Thursday, 12 November 2009
Went to an interesting talk today by anthropologist Professor Georgina Born who wrote 'Uncertain Vision', based on ethnographic research at the BBC. She said that the BBC was an excellent place to witness the impact of neoliberal marketing thinking applied to the public sector in the 1990's (bringing in terms like accountability and a whole set of practices which are now accepted as part of the landscape).
She was critical about this impact, which for example saw the introduction of short term contracts which in her opinion squeezed the space available autonomous creative thinking, betraying the democratic Reithian vision.
There are pockets of hope and creativity for her, one being the BBC's determination to keep its finger on the pulse by exploring the possibilities of digital technology, leading to excellent services such as the BBC Asian Network which manages to be universalist and cater for a 'minority' (though this didn't square with her criticism of investment by public sector broadcasters in consultancies to project which platforms were going to be key in the future - how else are they supposed to know...?)
The answer came soon enough. Unsurprisingly perhaps for an anthropologist she also saw hope in the BBC's concerted efforts to carry out its own market research to ostensibly find out how to reach its audiences (I thought much like a PR professional might applaud an organisation which decides to do PR ect., but that's me being cynical). In the last decade this research has also included ethnography and she relished in the irony of the BBC employing commercial ethnography practices to "slap them in the face" when she had to tread so warily in her dealings with the upper echelons.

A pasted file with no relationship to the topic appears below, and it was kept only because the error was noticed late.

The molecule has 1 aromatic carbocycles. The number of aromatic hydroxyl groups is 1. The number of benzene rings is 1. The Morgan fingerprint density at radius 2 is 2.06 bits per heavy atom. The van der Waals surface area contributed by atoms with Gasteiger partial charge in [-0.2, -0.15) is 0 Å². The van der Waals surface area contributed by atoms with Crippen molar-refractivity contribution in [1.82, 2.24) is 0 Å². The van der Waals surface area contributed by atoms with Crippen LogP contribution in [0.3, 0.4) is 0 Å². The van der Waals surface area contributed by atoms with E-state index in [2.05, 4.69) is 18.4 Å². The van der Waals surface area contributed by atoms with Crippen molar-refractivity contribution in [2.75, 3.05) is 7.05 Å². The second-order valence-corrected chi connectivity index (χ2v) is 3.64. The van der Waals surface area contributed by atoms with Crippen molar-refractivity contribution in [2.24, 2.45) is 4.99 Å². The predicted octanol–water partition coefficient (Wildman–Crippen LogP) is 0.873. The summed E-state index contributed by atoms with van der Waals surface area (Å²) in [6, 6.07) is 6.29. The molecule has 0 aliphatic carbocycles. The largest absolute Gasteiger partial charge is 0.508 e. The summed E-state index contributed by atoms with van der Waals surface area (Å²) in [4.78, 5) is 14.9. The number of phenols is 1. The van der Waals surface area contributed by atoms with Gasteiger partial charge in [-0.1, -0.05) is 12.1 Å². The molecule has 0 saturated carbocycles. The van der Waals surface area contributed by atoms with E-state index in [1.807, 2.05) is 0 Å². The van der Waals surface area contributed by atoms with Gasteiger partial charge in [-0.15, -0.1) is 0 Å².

Anyway - two things to add. Firstly, the BBC isn't keen to shout about all the research it does. I am aware of its employment of a consultancy which conducted ethnographic research into nudist camps on its behalf (imagine the headlines...!). Secondly, for all her travails trying to get access to various departments such as news at the BBC, I spent a lot of time on the other side of the equation, trying to get journalists access to anthropologists going about their daily work. It wasn't easy and I think points to the difficulties outsiders have in gaining access to the internal processes of any institution as well as the similar incomprehension felt when facing rejection: "but why wouldn't they want to speak to me, my motives are pure..."
Monday, 9 November 2009
Google’s CEO Eric Schmidt recently looked into his crystal ball to anticipate the future shape of news gathering and dissemination. He admitted that predictions are difficult but here’s one version of the future (a project by a UCL coursemate’s former journalism intern) that could become standard. All he has to do is monetise it and bingo!